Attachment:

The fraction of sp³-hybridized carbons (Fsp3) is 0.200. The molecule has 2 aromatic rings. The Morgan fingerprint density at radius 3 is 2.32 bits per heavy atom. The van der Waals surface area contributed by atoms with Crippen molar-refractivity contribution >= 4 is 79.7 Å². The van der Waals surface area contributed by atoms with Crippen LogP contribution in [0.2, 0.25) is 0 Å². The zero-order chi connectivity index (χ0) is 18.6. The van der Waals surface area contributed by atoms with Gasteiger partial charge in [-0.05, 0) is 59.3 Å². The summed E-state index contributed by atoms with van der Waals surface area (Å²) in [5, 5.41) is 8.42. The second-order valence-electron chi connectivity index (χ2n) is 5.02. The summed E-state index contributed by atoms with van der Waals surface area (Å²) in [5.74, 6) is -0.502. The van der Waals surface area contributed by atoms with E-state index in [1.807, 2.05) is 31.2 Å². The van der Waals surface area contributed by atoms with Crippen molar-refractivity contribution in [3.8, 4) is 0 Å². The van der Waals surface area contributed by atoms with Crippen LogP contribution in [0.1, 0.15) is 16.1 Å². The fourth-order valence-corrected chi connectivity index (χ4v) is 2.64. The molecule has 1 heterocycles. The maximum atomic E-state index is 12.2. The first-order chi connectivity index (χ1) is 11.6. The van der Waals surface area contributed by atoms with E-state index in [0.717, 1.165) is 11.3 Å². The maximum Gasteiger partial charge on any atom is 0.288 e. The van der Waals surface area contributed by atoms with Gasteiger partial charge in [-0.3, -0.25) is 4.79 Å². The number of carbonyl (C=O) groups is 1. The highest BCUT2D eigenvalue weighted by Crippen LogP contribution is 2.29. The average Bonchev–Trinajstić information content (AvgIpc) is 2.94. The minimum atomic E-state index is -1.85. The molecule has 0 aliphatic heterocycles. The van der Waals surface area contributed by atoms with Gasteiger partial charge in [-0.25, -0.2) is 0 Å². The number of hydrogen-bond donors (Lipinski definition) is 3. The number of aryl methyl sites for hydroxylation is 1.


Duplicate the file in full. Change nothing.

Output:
The fraction of sp³-hybridized carbons (Fsp3) is 0.200. The molecule has 2 aromatic rings. The Morgan fingerprint density at radius 3 is 2.32 bits per heavy atom. The van der Waals surface area contributed by atoms with Crippen molar-refractivity contribution >= 4 is 79.7 Å². The van der Waals surface area contributed by atoms with Crippen LogP contribution in [0.2, 0.25) is 0 Å². The zero-order chi connectivity index (χ0) is 18.6. The van der Waals surface area contributed by atoms with Gasteiger partial charge in [-0.05, 0) is 59.3 Å². The summed E-state index contributed by atoms with van der Waals surface area (Å²) in [5, 5.41) is 8.42. The second-order valence-electron chi connectivity index (χ2n) is 5.02. The summed E-state index contributed by atoms with van der Waals surface area (Å²) in [5.74, 6) is -0.502. The van der Waals surface area contributed by atoms with E-state index in [1.807, 2.05) is 31.2 Å². The van der Waals surface area contributed by atoms with Crippen molar-refractivity contribution in [3.8, 4) is 0 Å². The van der Waals surface area contributed by atoms with Crippen LogP contribution in [0.1, 0.15) is 16.1 Å². The fourth-order valence-corrected chi connectivity index (χ4v) is 2.64. The molecule has 1 heterocycles. The maximum atomic E-state index is 12.2. The first-order chi connectivity index (χ1) is 11.6. The van der Waals surface area contributed by atoms with E-state index in [0.717, 1.165) is 11.3 Å². The maximum Gasteiger partial charge on any atom is 0.288 e. The van der Waals surface area contributed by atoms with Gasteiger partial charge in [-0.3, -0.25) is 4.79 Å². The number of carbonyl (C=O) groups is 1. The highest BCUT2D eigenvalue weighted by Crippen LogP contribution is 2.29. The average Bonchev–Trinajstić information content (AvgIpc) is 2.94. The minimum atomic E-state index is -1.85. The molecule has 0 aliphatic heterocycles. The van der Waals surface area contributed by atoms with Gasteiger partial charge in [-0.25, -0.2) is 0 Å². The number of hydrogen-bond donors (Lipinski definition) is 3. The number of aryl methyl sites for hydroxylation is 1.